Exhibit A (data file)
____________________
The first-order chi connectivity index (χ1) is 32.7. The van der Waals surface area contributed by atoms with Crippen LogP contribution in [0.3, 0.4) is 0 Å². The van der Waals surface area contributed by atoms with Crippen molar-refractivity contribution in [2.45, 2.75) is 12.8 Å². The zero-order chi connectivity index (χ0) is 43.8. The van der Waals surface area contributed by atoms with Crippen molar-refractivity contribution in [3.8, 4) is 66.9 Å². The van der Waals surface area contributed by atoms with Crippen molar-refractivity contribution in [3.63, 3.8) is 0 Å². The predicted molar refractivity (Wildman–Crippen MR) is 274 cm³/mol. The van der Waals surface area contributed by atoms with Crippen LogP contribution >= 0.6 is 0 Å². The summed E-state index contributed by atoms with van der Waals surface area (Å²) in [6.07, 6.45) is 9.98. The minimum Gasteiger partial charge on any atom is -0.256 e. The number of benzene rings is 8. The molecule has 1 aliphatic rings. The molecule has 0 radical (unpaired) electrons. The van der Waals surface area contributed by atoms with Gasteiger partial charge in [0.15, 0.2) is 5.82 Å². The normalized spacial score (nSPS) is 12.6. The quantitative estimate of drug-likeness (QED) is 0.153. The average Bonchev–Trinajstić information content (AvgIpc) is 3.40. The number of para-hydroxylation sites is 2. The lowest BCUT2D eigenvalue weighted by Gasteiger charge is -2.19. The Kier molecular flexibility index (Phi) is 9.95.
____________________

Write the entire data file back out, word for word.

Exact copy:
The first-order chi connectivity index (χ1) is 32.7. The van der Waals surface area contributed by atoms with Crippen LogP contribution in [0.3, 0.4) is 0 Å². The van der Waals surface area contributed by atoms with Crippen molar-refractivity contribution in [2.45, 2.75) is 12.8 Å². The zero-order chi connectivity index (χ0) is 43.8. The van der Waals surface area contributed by atoms with Crippen molar-refractivity contribution in [3.8, 4) is 66.9 Å². The van der Waals surface area contributed by atoms with Crippen molar-refractivity contribution in [3.63, 3.8) is 0 Å². The predicted molar refractivity (Wildman–Crippen MR) is 274 cm³/mol. The van der Waals surface area contributed by atoms with Crippen LogP contribution >= 0.6 is 0 Å². The summed E-state index contributed by atoms with van der Waals surface area (Å²) in [6.07, 6.45) is 9.98. The minimum Gasteiger partial charge on any atom is -0.256 e. The number of benzene rings is 8. The molecule has 1 aliphatic rings. The molecule has 0 radical (unpaired) electrons. The van der Waals surface area contributed by atoms with Gasteiger partial charge in [0.15, 0.2) is 5.82 Å². The normalized spacial score (nSPS) is 12.6. The quantitative estimate of drug-likeness (QED) is 0.153. The average Bonchev–Trinajstić information content (AvgIpc) is 3.40. The number of para-hydroxylation sites is 2. The lowest BCUT2D eigenvalue weighted by Gasteiger charge is -2.19. The Kier molecular flexibility index (Phi) is 9.95.